Look at my little baby cursive! So tiny and earnest. Oh, how sloppy it would become.
I don’t feel sad that my childhood has ended. I’m happy that I got to spend it with Harry.
I have told my mother many times that I have two mothers in this world: her and J.K. Rowling. Both taught me to read. Both stood by me through all my triumphs and trials. And both made me the person I am today.
One of my favorite memories is of sitting in my mother’s lap, still able to fit in the cradle of her crossed legs, and stumbling over the words of Harry Potter and the Sorcerer’s Stone. We read it out loud together each night, a chapter at a time. When we started, I had just learned how to write my name and read a few sight words. When we finished, I snuck The Chamber of Secrets into my bed and read by the small band of light let in from the lamps outside my window, occasionally glancing up to see if Dumbledore was about to turn the streetlights off with his Deluminator. He never did, at least not while I was awake.
The rest of my childhood was spent with a Harry Potter book at arm’s reach. I read them over and over, always happy to find that Hogwarts was still there to welcome me home. I read The Goblet of Fire the summer I was ten, leaping from chair to chair in my living room for fear that Wormtail’s severed hand would reach out and grab me. I read The Order of the Phoenix the year my dad got sober for the first time, and re-read The Sorcerer’s Stone when he got sober again. I took The Chamber of Secrets with me to college, and found comfort between its pages when my mind collapsed around me and I suffered a mental breakdown that forced me to return home.
Right now, as I write this, Harry Potter and the Prisoner of Azkaban is perched on my bedside table, creased and worn by little fingers many times. The inside page has my name written in it, neatly lined in newly learned cursive that bears a striking resemblance to Hermione’s.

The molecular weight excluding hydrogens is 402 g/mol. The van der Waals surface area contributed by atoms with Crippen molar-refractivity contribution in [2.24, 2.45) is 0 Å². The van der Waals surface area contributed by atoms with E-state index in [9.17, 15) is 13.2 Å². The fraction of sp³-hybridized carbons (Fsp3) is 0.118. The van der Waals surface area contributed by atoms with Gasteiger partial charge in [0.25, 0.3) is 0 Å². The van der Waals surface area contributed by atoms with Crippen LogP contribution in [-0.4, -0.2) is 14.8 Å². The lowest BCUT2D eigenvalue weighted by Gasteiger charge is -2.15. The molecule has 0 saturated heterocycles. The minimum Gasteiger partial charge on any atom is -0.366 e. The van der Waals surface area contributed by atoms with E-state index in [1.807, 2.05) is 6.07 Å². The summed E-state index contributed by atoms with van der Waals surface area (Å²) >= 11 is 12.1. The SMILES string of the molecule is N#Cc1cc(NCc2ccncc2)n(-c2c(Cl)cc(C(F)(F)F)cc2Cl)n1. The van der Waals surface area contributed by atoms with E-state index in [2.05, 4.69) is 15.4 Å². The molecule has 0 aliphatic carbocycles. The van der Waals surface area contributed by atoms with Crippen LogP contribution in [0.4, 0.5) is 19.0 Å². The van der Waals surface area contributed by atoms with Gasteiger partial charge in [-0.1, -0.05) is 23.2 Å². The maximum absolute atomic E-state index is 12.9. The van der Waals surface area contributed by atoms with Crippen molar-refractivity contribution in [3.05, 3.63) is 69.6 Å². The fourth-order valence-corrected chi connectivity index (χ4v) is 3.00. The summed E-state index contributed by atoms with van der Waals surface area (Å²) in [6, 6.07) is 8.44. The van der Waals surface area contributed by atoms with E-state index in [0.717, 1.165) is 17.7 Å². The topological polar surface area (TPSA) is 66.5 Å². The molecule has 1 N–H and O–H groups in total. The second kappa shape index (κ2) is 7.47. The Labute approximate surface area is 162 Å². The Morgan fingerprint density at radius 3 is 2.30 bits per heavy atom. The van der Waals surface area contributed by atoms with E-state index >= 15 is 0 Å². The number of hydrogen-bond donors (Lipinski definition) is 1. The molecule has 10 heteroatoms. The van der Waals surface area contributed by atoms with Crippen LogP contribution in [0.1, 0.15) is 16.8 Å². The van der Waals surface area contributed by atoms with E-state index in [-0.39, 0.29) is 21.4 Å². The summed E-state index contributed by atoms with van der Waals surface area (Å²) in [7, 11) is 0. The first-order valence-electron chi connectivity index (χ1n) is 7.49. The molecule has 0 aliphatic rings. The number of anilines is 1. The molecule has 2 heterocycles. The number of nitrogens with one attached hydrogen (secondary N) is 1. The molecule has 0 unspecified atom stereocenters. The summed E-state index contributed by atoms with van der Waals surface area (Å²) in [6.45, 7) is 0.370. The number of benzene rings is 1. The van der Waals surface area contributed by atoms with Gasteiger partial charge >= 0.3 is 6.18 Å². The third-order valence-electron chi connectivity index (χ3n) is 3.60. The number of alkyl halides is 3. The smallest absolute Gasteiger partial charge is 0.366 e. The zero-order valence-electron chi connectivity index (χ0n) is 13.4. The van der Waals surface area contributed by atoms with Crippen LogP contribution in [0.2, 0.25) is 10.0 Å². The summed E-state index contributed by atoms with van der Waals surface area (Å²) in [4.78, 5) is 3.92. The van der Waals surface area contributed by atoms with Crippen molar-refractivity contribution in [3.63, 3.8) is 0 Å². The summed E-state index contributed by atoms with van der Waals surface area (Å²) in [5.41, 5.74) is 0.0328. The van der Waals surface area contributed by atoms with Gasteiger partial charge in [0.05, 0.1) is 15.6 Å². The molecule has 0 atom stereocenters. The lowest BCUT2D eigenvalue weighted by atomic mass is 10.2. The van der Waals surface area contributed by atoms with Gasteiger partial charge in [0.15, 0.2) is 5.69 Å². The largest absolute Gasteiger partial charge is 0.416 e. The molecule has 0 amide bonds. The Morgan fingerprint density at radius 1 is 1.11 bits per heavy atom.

Also happening right now is the sorting of Harry Potter’s child, James. I know this because it is the first of September in 2015, the year James would be old enough to attend Hogwarts. I also know this because J.K. Rowling tweeted about it live. He’s been sorted into Gryffindor, his mother and father’s old house. I’m happy for him, although I, like Teddy Lupin, am partial to my own house of Hufflepuff. Hard work and loyalty can get you just as far as courage, maybe even a bit more.
When I saw Rowling’s tweet, I cried. It was immediate –– before I could wrap my head around the idea of tweeting about Hogwarts or let my gripes with Rowling’s obsession with amending a narrative that belongs to everyone get in the way –– I felt a sob in my chest. I was so happy and so sad because I knew what this meant. This meant that I had grown up.
I’ve been confronting my adulthood ever since it “happened”. I’ve had to pay bills and register to vote and save receipts for my taxes, but until today I hadn’t experienced the feeling of watching time pass in front of me, even if that time is fictional. Harry has kids now. Which means I’m not a kid now. I’m a grown up. I’m closer to teaching someone to read Harry Potter than I am to reading it for the first time.
For people who didn’t grow up with Harry Potter, the fanfare surrounding the series might be a hard concept to understand. It might seem strange that so many people have such strong emotional ties to a series of books about an orphaned kid who went to a weird school. But I don’t think people realize that for a lot of millennials, Harry Potter’s story was just as much ours as it was his. Harry, Ron, and Hermione are some of my closest childhood friends. It’s hard to know that my life will never be as closely linked with theirs as it was when I was a kid. It’s hard to see the things we love end, and to know that they bring the end of other things with them.
As I grew older, Harry did too. We did our growing up together. And now, it's very clear that we've both finished being kids. Seeing him grown up means that I am, too. I can’t tell you what year I’d be in at Hogwarts anymore because I would have graduated by now. I’m nineteen. Harry is even older. I don’t have his story to lean on anymore. Hogwarts has opened its doors to new students, and that isn’t something that I fear any longer. I’m so excited for the kids who are seeing Hogwarts for the first time –– kids who are James S. Potter’s age. I don’t feel sad that my childhood has ended. I’m happy that I got to spend it with Harry.
I’ll always keep him close, always check in with him and Hermione to make sure their stories are just as I left them. Hogwarts will always be home to me, and I know I can visit whenever I need to. But I don’t need Harry’s story to continue in order for mine to do the same. It’s been continuing all this time –– I just haven’t noticed. What a typical muggle thing of me to do, never seeing the magic that's all around me, even when it’s right under my nose.